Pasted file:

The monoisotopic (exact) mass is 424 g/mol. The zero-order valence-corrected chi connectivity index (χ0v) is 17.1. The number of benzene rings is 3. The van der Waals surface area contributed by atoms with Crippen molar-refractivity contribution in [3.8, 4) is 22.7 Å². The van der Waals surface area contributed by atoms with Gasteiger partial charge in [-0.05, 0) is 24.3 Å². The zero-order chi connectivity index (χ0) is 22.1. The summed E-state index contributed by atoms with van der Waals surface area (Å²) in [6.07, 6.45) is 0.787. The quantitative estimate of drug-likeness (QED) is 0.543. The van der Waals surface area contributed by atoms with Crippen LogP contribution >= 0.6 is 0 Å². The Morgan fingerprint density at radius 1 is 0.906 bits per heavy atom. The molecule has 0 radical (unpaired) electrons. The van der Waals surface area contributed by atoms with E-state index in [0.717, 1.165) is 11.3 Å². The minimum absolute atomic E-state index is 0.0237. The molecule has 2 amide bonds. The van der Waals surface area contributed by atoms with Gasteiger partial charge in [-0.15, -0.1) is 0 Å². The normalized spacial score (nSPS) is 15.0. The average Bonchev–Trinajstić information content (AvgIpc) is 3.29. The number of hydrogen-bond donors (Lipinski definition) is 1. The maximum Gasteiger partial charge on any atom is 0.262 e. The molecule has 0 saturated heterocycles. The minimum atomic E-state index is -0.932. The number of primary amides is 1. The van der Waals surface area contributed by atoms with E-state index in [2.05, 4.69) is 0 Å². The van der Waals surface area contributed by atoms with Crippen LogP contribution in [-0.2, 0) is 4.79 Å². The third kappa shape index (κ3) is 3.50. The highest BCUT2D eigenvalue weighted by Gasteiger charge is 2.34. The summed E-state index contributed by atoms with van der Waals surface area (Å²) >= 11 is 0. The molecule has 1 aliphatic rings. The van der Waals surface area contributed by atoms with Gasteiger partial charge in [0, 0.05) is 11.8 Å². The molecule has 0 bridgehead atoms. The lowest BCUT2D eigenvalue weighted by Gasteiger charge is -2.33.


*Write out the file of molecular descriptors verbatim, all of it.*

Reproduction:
The monoisotopic (exact) mass is 424 g/mol. The zero-order valence-corrected chi connectivity index (χ0v) is 17.1. The number of benzene rings is 3. The van der Waals surface area contributed by atoms with Crippen molar-refractivity contribution in [3.8, 4) is 22.7 Å². The van der Waals surface area contributed by atoms with Gasteiger partial charge in [-0.05, 0) is 24.3 Å². The zero-order chi connectivity index (χ0) is 22.1. The summed E-state index contributed by atoms with van der Waals surface area (Å²) in [6.07, 6.45) is 0.787. The quantitative estimate of drug-likeness (QED) is 0.543. The van der Waals surface area contributed by atoms with Crippen LogP contribution >= 0.6 is 0 Å². The Morgan fingerprint density at radius 1 is 0.906 bits per heavy atom. The molecule has 0 radical (unpaired) electrons. The van der Waals surface area contributed by atoms with E-state index in [0.717, 1.165) is 11.3 Å². The minimum absolute atomic E-state index is 0.0237. The molecule has 2 amide bonds. The van der Waals surface area contributed by atoms with Gasteiger partial charge in [-0.15, -0.1) is 0 Å². The normalized spacial score (nSPS) is 15.0. The average Bonchev–Trinajstić information content (AvgIpc) is 3.29. The number of hydrogen-bond donors (Lipinski definition) is 1. The maximum Gasteiger partial charge on any atom is 0.262 e. The molecule has 0 saturated heterocycles. The minimum atomic E-state index is -0.932. The number of primary amides is 1. The van der Waals surface area contributed by atoms with E-state index in [2.05, 4.69) is 0 Å². The van der Waals surface area contributed by atoms with Crippen LogP contribution in [-0.2, 0) is 4.79 Å². The third kappa shape index (κ3) is 3.50. The highest BCUT2D eigenvalue weighted by Gasteiger charge is 2.34. The summed E-state index contributed by atoms with van der Waals surface area (Å²) >= 11 is 0. The molecule has 1 aliphatic rings. The van der Waals surface area contributed by atoms with Gasteiger partial charge in [0, 0.05) is 11.8 Å². The molecule has 0 bridgehead atoms. The lowest BCUT2D eigenvalue weighted by Gasteiger charge is -2.33.